SeaWorld Entertainment is cutting back work hours for some part-time employees, a move that will help it avoid an Obamacare mandate to offer those workers health insurance.
The amusement-park operator on Monday confirmed in a statement to the Orlando Sentinel that it planned to limit work hours for some of its 18,000 part-time and seasonal employees to 28 hours per week, down from 32 hours, beginning in November.
Orlando-based SeaWorld, a public company that owns theme-park chain Busch Gardens and namesake marine parks in Orlando, San Diego and San Antonio, did not immediately respond to requests for comment Tuesday morning.
The policy change was interpreted by some as a reaction to provisions in the Affordable Care Act, more popularly known as Obamacare, something the company neither confirmed nor denied to the Orlando Sentinel. A part of that law that goes into effect in 2015 requires companies with more than 49 employees to provide health insurance to all full-time workers or pay a penalty. The definition of “full-time” in the law is 30 hours, just above the new limit being set by Sea World.
“There is no other reason to change your cap from 32 hours to 28 other than" the Affordable Care Act, Duncan Dickson, a former human-resources executive at Walt Disney World who now teaches at the University of Central Florida, told the Sentinel.
SeaWorld joins several other companies that have recently announced they are cutting benefits, limiting hours or changing staffing practices in apparent response to Obamacare. In August, retailer Forever 21 sent a memo to several hundred full-time employees informing them they would be reclassified as part-time workers and stripped of some benefits. At the time, Forever 21 said it was not acting in reaction to Obamacare.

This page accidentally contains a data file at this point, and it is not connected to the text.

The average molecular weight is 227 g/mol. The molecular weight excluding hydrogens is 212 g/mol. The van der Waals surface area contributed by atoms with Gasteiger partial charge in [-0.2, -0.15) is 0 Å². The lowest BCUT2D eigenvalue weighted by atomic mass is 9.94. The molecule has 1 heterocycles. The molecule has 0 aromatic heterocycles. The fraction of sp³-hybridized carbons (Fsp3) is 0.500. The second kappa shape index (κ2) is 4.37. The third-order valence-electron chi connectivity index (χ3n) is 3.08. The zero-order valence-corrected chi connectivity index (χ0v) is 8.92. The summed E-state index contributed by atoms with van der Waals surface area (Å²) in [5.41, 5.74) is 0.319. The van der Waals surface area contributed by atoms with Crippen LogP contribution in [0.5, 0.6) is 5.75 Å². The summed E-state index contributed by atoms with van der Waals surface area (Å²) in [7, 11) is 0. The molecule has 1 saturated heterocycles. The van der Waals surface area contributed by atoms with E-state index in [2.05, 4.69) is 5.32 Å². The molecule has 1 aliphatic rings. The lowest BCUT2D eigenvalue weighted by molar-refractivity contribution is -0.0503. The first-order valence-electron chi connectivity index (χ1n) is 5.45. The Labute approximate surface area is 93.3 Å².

HuffPost readers: Are you an hourly worker who's been told by your company to expect changes next year with Obamacare? Tell us about it.
Fast-food chain White Castle, whose executives have been vocally opposed to the Affordable Care Act, told The Huffington Post in late July that it would likely hire only part-time workers after the law went into full effect, citing the high costs of insuring its employees.
Investor's Business Daily, a newspaper that has taken an editorial stance against the Affordable Care Act, has compiled a list of 258 employers that have blamed Obamacare when recently cutting hours or otherwise reducing staff.
Data from the White House Council of Economic Advisers earlier this month suggested those cases might not represent a trend, however, as more than nine out of ten jobs created since the law passed have been full-time positions.
Indeed, large companies that have suggested they will cut hours since Obamacare became law have sometimes been subject to intense bouts of bad publicity as a result. Darden Restaurants, the parent company of the Olive Garden and Red Lobster restaurant chains, walked back a pilot program that involved hiring more part-time than full-time workers after negative media reception affected financial results, company CEO Clarence Otis said in December.
For its part, Forever 21 was “dragged through the mud” by the public after its July announcement, according to The Wall Street Journal.
SeaWorld is already facing a spate of bad press after the release of documentary film “Blackfish,” released in July, which argues captive killer whales kept by the company are subject to inhumane stresses and die at younger ages than they would in the wild. SeaWorld has aggressively pushed back against the documentary.
Although SeaWorld does not yet appear to be facing a widespread backlash about its plan to cut worker hours, one commenter on the company’s Facebook page did express outrage.
“Looks like our family is done with SeaWorld,” the commenter wrote. “If you won't treat/take care of your employees with fair pay and health insurance, you will not be getting my business.”
Correction: An earlier version of this story incorrectly said the Affordable Care Act requires employers with more than 50 employees to provide health insurance to all full-time workers or pay a penalty. The requirement actually applies to employers with 50 or more employees.